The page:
Document Type

Honors Project - Open Access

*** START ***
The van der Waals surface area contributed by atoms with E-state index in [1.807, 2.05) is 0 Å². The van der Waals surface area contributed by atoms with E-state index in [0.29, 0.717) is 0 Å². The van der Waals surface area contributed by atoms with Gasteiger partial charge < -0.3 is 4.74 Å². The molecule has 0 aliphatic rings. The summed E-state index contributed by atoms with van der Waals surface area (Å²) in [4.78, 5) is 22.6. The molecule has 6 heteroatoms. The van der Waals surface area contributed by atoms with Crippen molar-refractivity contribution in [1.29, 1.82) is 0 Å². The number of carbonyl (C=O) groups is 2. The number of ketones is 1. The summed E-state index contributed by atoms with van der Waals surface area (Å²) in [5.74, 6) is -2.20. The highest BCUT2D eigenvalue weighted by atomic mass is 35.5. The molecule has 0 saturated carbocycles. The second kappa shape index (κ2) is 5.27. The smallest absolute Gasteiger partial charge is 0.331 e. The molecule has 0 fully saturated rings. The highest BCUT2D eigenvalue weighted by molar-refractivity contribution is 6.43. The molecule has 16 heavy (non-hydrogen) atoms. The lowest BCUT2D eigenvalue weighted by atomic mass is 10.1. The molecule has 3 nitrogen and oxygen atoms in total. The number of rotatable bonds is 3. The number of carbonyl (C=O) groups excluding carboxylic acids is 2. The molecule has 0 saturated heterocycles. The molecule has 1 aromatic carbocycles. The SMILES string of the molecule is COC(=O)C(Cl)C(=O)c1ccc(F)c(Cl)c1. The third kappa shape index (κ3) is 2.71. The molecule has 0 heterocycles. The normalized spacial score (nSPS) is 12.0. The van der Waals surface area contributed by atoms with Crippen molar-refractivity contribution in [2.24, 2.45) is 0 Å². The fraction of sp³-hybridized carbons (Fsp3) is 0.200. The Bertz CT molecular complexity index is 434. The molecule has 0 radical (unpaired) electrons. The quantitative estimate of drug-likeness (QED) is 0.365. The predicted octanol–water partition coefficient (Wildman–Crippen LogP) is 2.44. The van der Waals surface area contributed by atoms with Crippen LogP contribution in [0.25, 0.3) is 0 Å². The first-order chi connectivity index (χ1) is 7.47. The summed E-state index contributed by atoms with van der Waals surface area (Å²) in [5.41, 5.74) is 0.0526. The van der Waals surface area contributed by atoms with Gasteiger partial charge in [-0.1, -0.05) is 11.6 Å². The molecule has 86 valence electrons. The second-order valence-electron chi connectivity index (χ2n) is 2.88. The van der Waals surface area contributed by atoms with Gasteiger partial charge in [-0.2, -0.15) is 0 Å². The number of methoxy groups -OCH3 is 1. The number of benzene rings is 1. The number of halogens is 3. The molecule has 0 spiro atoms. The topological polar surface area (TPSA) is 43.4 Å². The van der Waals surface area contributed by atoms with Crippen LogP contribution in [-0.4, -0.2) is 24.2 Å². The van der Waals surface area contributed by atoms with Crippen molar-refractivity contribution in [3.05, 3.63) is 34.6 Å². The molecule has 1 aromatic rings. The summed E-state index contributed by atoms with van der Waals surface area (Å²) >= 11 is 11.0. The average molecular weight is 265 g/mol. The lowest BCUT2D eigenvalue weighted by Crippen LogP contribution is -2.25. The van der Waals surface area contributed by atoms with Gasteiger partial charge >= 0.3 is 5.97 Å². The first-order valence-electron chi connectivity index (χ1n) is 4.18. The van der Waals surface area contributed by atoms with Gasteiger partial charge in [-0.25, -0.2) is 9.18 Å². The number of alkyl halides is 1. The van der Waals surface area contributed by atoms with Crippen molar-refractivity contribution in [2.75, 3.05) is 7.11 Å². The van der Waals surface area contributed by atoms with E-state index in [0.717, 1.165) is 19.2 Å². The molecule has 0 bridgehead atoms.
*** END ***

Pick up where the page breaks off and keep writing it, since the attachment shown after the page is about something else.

Agricultural Transformation and Livelihood Struggles in South Africa’s Western Cape South Africa’s post-Apartheid land reform programs redistribute previously white-owned farmland to a small percentage of blacks, and provide these new farmers with agricultural extension services that promote large-scale agriculture. Due to the national legacy of racial oppression and an international pressure for neoliberal development policies, there is scant infrastructural support for small-scale agriculture. Despite the government’s vision, most black farmers produce for local consumption because competing internationally is unfavorable, especially since the removal of agricultural subsidies in 1994. The shortcomings of the agricultural transformation program are apparent in the village of Genadendal, a former mission reserved for coloureds and a historical agricultural community in the Western Cape. The author’s field-based research conducted over the past two years evidences that while valuable resources such as land, water, and farming knowledge are locally available, gardeners cannot put them to full use. Genadendal’s rich resources are unique in South Africa, its problems, however, stem from the national legacy of Apartheid. The case study of Genandendal demonstrates that a national agricultural transformation program for an elite class of black commercial farmers does not address the real problem. South Africa’s land reform programs fall short of dismantling the inherited structures of economic and power inequality, while it creates a façade of racial equality in land ownership. This paper shares the specific challenges faced by South African small-scale farmers, argues that these problems can be overcome with a new government vision for small-scale agriculture, and, in a broader sense, enumerates the advantages of small-scale farming over the industrial model.

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